Tuesday, August 3, 2021

WITMonth Day 3 | Filling the gap

A couple of weeks ago, a colleague of mine in the lab gaped a little when I told her about this project and WITMonth. It's something that usually catches my labmates off guard; I am a passionate about my love of the sciences and I suspect that for many it seems like an extremely odd balance of interests. But the true surprise isn't in my love of literature - that surprise fades away relatively quickly - but the feminist nature of this project I manage. The questions started immediately. They were nothing I haven't heard before, but that doesn't make them less exasperating; why do you do this isn't this sexist but what about all these authors don't you think you're making up a problem where there isn't one. All sentences that reflect a profound lack of awareness regarding A) the problem itself, and B) the fact that I'm a person who's been working on this for coming on eight years now. But let's set aside B and focus on A, because the truth is that outside of a small slice of the internet, the vast majority of people still are not aware of the Women in Translation project, its offshoots, its impact, or its importance.

It's easy to forget, but most folks in the world do not necessarily engage with art and media the same way that the most hardcore fans might. I run a book blog specifically because I am deeply passionate about books and wanted an outlet to write about them (erm... was encouraged to do so by an insistent sister who was tired of hearing me ramble to her). The folks who read my book blog are, for the most part, also folks who are deeply passionate about books and as such read book blogs. The same is true for BookTwitter, Booktube, Bookstagram, BookTikTok or whatever other social media platform you may use. It's not even that this is the exclusive place for readers; I'm in a non-book-specific Facebook group that has some extraordinarily avid readers, none of whom engage with what I would call the express "book community". Not to mention that there are multitudes of different literary communities in this shared online space. Readers who love James Joyce don't necessarily overlap with readers of Leigh Bardugo (though you never know!), and readers of WWII historical texts aren't necessarily the same folks who are going to gush about the latest Inspector Harry Hole thriller (but again... you never know!). Readers are not a monolith. Nor are feminist readers and nor are activist readers.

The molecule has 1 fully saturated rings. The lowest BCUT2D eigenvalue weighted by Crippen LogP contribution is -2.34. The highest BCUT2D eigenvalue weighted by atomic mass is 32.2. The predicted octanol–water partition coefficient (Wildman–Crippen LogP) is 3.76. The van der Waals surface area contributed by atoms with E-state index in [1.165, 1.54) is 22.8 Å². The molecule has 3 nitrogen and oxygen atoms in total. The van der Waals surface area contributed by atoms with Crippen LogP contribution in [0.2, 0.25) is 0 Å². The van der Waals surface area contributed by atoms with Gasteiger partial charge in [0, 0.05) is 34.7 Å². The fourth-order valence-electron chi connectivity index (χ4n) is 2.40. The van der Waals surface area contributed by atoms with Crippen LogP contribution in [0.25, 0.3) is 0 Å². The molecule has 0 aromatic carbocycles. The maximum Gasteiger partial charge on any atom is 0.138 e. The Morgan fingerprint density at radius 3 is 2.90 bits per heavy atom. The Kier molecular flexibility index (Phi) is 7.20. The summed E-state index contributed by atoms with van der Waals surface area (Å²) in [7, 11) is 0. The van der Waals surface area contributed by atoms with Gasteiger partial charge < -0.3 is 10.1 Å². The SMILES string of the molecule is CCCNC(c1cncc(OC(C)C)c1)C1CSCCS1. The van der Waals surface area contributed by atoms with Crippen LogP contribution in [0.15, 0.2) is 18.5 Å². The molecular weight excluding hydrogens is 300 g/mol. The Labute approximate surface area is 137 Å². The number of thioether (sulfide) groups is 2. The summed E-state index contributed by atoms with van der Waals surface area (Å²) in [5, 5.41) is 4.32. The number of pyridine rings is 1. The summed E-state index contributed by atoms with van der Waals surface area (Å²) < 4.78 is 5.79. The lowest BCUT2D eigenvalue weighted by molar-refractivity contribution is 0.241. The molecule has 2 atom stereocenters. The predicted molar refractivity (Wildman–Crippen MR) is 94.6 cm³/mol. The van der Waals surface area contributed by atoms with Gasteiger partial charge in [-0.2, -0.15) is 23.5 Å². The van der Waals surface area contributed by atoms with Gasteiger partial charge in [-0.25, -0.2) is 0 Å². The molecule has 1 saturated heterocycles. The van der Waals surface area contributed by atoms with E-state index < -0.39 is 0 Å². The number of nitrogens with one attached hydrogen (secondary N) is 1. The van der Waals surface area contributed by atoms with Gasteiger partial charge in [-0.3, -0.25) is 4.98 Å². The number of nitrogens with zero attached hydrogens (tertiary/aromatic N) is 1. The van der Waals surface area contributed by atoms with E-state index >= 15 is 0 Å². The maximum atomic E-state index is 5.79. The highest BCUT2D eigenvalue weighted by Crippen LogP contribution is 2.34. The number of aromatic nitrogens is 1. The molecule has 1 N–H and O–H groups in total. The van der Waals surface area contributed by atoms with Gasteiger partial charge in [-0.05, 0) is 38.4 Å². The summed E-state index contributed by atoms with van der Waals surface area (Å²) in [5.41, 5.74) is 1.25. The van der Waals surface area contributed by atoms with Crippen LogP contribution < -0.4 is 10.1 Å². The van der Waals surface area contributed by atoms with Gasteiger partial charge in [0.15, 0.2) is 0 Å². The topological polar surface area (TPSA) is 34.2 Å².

I've written before about the awareness gap in WIT, on multiple occasions. I'm not naive to how highly specific this project seems and how broadly unimportant. That reaction from my coworker is one that I've heard countless times from people who simply cannot fathom why I spend my time doing all this work to promote women writers (voluntarily!), and moreover women writers from all these "random" backgrounds that nobody has ever heard of. I often voice my belief that readers cannot be expected to read that which is not available to them, but the same is true of folks outside of these especially focused literary communities. People cannot be expected to care for a problem they neither see nor understand.

This is a huge part of why I've tried to build a Women in Translation website for the past two years. My hope has always been to be able to provide resources for those who are aware and engaged, but also an open door for exactly those who ask the standard question: Why? Huh? Why? There's a lot of work left in order to fully fill the awareness gap, yes, but it's a process. More and more readers are aware of WITMonth and its source. More and more readers are becoming aware of the Warwick Prize for Women in Translation. More and more readers are being exposed to bookstore and library displays that showcase women writers in translation, and not just the same six authors. We are in the eighth year of this process, but it's moving. Maybe, hopefully, someday my coworkers will not gape at me, but instead give me a piercing glare and ask, "Shouldn't you be doing more to ensure equitable translations of women writers?" Touché.

1 comment:

  1. You are right. At times, with all the excitement I see about #WITMonth on Twitter and among my book blogger friends, I start to think the problem is nearly solved, but it's easy to forget we are in a bubble of like-minded people...


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